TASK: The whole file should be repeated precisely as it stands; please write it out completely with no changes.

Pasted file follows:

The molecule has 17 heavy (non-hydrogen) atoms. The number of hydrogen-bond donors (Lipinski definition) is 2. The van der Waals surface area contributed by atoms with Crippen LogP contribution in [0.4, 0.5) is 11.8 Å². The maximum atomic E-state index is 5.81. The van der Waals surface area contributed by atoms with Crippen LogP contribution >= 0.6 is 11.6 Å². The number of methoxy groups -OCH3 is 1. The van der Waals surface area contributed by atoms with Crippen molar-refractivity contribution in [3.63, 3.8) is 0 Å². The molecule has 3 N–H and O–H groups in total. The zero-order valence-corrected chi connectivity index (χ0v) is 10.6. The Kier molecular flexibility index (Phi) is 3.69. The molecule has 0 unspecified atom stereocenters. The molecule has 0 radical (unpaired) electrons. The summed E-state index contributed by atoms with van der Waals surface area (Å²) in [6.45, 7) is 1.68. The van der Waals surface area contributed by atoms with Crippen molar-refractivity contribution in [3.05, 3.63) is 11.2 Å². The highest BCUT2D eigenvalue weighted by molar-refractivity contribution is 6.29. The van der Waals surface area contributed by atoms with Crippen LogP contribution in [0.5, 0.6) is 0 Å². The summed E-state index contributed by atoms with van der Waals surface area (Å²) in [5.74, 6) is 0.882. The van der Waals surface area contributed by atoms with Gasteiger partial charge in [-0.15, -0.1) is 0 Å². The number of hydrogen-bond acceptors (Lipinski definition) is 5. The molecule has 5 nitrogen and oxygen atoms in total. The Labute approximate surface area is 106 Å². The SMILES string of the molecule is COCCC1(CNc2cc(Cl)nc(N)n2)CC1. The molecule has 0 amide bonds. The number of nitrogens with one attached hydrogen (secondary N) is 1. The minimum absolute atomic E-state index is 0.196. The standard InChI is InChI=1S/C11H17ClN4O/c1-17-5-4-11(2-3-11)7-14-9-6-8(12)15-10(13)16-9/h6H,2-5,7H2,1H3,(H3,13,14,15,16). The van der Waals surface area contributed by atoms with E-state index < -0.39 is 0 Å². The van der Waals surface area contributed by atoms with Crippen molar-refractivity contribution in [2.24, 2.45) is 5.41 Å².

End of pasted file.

The molecule has 17 heavy (non-hydrogen) atoms. The number of hydrogen-bond donors (Lipinski definition) is 2. The van der Waals surface area contributed by atoms with Crippen LogP contribution in [0.4, 0.5) is 11.8 Å². The maximum atomic E-state index is 5.81. The van der Waals surface area contributed by atoms with Crippen LogP contribution >= 0.6 is 11.6 Å². The number of methoxy groups -OCH3 is 1. The van der Waals surface area contributed by atoms with Crippen molar-refractivity contribution in [3.63, 3.8) is 0 Å². The molecule has 3 N–H and O–H groups in total. The zero-order valence-corrected chi connectivity index (χ0v) is 10.6. The Kier molecular flexibility index (Phi) is 3.69. The molecule has 0 unspecified atom stereocenters. The molecule has 0 radical (unpaired) electrons. The summed E-state index contributed by atoms with van der Waals surface area (Å²) in [6.45, 7) is 1.68. The van der Waals surface area contributed by atoms with Crippen molar-refractivity contribution in [3.05, 3.63) is 11.2 Å². The highest BCUT2D eigenvalue weighted by molar-refractivity contribution is 6.29. The van der Waals surface area contributed by atoms with Crippen LogP contribution in [0.5, 0.6) is 0 Å². The summed E-state index contributed by atoms with van der Waals surface area (Å²) in [5.74, 6) is 0.882. The van der Waals surface area contributed by atoms with Gasteiger partial charge in [-0.15, -0.1) is 0 Å². The number of hydrogen-bond acceptors (Lipinski definition) is 5. The molecule has 5 nitrogen and oxygen atoms in total. The Labute approximate surface area is 106 Å². The SMILES string of the molecule is COCCC1(CNc2cc(Cl)nc(N)n2)CC1. The molecule has 0 amide bonds. The number of nitrogens with one attached hydrogen (secondary N) is 1. The minimum absolute atomic E-state index is 0.196. The standard InChI is InChI=1S/C11H17ClN4O/c1-17-5-4-11(2-3-11)7-14-9-6-8(12)15-10(13)16-9/h6H,2-5,7H2,1H3,(H3,13,14,15,16). The van der Waals surface area contributed by atoms with E-state index < -0.39 is 0 Å². The van der Waals surface area contributed by atoms with Crippen molar-refractivity contribution in [2.24, 2.45) is 5.41 Å².